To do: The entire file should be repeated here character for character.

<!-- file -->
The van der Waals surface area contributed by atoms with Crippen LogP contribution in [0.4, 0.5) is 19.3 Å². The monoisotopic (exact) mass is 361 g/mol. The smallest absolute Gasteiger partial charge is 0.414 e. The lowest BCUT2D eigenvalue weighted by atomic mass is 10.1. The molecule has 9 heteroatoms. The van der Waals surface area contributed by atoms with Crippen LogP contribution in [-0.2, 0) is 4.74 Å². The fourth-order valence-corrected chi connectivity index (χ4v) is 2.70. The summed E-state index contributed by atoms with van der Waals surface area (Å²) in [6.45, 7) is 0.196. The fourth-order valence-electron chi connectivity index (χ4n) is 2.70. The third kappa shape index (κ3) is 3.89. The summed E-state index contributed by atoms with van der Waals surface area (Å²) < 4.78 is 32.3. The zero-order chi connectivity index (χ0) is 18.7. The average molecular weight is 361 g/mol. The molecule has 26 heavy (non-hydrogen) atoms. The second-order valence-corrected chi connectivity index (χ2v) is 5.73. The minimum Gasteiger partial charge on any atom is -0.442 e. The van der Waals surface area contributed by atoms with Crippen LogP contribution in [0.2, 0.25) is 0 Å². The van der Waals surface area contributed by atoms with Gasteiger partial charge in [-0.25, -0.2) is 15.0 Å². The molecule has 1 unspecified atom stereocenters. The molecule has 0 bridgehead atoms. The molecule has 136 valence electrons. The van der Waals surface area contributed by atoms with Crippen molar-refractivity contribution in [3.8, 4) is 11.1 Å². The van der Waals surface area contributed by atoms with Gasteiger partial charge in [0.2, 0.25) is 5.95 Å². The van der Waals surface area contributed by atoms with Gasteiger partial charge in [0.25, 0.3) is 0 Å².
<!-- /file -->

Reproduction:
The van der Waals surface area contributed by atoms with Crippen LogP contribution in [0.4, 0.5) is 19.3 Å². The monoisotopic (exact) mass is 361 g/mol. The smallest absolute Gasteiger partial charge is 0.414 e. The lowest BCUT2D eigenvalue weighted by atomic mass is 10.1. The molecule has 9 heteroatoms. The van der Waals surface area contributed by atoms with Crippen LogP contribution in [-0.2, 0) is 4.74 Å². The fourth-order valence-corrected chi connectivity index (χ4v) is 2.70. The summed E-state index contributed by atoms with van der Waals surface area (Å²) in [6.45, 7) is 0.196. The fourth-order valence-electron chi connectivity index (χ4n) is 2.70. The third kappa shape index (κ3) is 3.89. The summed E-state index contributed by atoms with van der Waals surface area (Å²) < 4.78 is 32.3. The zero-order chi connectivity index (χ0) is 18.7. The average molecular weight is 361 g/mol. The molecule has 26 heavy (non-hydrogen) atoms. The second-order valence-corrected chi connectivity index (χ2v) is 5.73. The minimum Gasteiger partial charge on any atom is -0.442 e. The van der Waals surface area contributed by atoms with Crippen LogP contribution in [0.2, 0.25) is 0 Å². The van der Waals surface area contributed by atoms with Gasteiger partial charge in [-0.25, -0.2) is 15.0 Å². The molecule has 1 unspecified atom stereocenters. The molecule has 0 bridgehead atoms. The molecule has 136 valence electrons. The van der Waals surface area contributed by atoms with Crippen molar-refractivity contribution in [3.8, 4) is 11.1 Å². The van der Waals surface area contributed by atoms with Gasteiger partial charge in [0.2, 0.25) is 5.95 Å². The van der Waals surface area contributed by atoms with Gasteiger partial charge in [0.25, 0.3) is 0 Å².